PUBG Performance Tweaks (stutter, low FPS, input lag, etc.)

5. Click “Apply changes”. Start your game to see if it helps.

6. You can also try this option if that one does not help:

PUBG Performance Tweaks (stutter, low FPS, input lag, etc.)

This tweak is from Banana Gaming:

This setting reduced input lag for me, which made aiming easier. I’m not entirely sure how this works, but it seemed to help. Try both options if you want and see if they help you.

Set Affinity

The following tweak was kindly sent to me from user Ev1N -RBOK:

Ev1N -RBOK: So if you have any other meaty programs running, like OBS or something, you can “Set Affinity” in task manager and assign it to different CPU cores than the ones PUBG is using. It gave me abuot 55 more fps when I moved discord, steam, razer synapse and chrome to my last 4 cores while using only essential windows settings and PUBG on my first 4. Only really works with CPU’s with more than 4 cores though

In-Game Resolution

The following tweak was kindly sent to me from user Ev1N -RBOK:

Ev1N -RBOK: Also lowering the resolution of PUBG if your GPU is weaker than your CPU is a good one, it balances out the performance between the 2 of them
Ev1N -RBOK: 1600×900 look very close to 1920×1080 yet it runs a hell of a lot smoother

PUBG Best In-Game Graphics Settings

Here is how to set your graphics settings in PUBG.

If you’re hoping to tweak the individual settings to better tune performance, I did some testing to see how much each setting affects framerates using the ultra preset as the baseline. I then dropped each setting down to the minimum (very low) setting and to measure the impact.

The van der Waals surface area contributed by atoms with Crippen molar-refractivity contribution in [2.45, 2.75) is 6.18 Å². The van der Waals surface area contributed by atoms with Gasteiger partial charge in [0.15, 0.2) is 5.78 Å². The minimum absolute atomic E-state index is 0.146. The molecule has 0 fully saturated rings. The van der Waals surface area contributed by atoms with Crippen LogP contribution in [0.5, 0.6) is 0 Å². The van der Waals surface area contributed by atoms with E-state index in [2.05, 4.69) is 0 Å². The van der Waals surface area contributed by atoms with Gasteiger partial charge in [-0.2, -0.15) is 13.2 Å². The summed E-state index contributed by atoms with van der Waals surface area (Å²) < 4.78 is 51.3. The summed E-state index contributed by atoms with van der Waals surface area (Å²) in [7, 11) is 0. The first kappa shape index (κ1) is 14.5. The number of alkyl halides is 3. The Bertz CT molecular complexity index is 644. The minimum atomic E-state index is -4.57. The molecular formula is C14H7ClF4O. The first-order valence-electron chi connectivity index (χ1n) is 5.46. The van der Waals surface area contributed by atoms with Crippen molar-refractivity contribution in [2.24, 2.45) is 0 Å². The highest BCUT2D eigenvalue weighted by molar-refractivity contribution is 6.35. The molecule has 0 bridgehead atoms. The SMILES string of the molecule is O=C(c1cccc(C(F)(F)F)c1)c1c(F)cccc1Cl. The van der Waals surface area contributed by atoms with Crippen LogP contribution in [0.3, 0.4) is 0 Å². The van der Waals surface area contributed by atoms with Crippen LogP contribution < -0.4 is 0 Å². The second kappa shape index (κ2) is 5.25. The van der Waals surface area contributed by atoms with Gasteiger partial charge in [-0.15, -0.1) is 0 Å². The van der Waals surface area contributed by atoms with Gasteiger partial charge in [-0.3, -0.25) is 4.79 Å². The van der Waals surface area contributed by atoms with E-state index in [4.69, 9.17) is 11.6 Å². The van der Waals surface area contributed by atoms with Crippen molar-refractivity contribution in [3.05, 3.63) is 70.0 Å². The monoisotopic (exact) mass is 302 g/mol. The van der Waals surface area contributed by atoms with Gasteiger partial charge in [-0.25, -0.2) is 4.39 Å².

• Screen Scale: The range is 70-120, and this represents undersampling/oversampling of the image. It’s like tweaking your resolution by small amounts, but I mostly recommend leaving this at the default 100 setting.
  • Anti-Aliasing: Surprisingly not a major factor, but this is because Unreal Engine requires the use of post-processing techniques to do AA. If you want better AA, you could set screen scale to 120 to get a moderate form of super-sampling. Going from ultra quality AA to very low quality AA had a negligible impact on performance.
  • Post-Processing: A generic label for a whole bunch of stuff that can be done after rendering is complete. This has a relatively large impact on performance—going from ultra to very low improved framerates by 15 percent.
  • Shadows: This setting affects ambient occlusion and other forms of shadow rendering, and going from ultra to very low improved performance by just over 16 percent.
  • Texture: Only a minor impact on performance, provided you have enough VRAM. Dropping from ultra to very low increased framerates by 5 percent.
  • Effects: This setting relates to things like explosions, among other elements. Interestingly, in earlier testing it didn’t appear to affect performance much, but now it’s the single most demanding setting in the game. Dropping to very low improves performance by up to 25 percent.
  • Foliage: Given all the trees and grass, you might expect this to have a larger impact on performance, but I only measured a 2 percent (1 fps) difference after setting it to very low.
  • View Distance: This appears to have a greater impact on CPU performance than on graphics performance, so if your CPU is up to snuff you can safely set it to ultra. Even on a Core i3 system, dropping to very low only made a 3 percent difference in framerates.
  • Motion Blur: There’s a reason this is off by default, right? Spotting enemies while moving around is more difficult with motion blur enabled. But if you like the effect, turning it on causes about a 2 percent drop in framerates.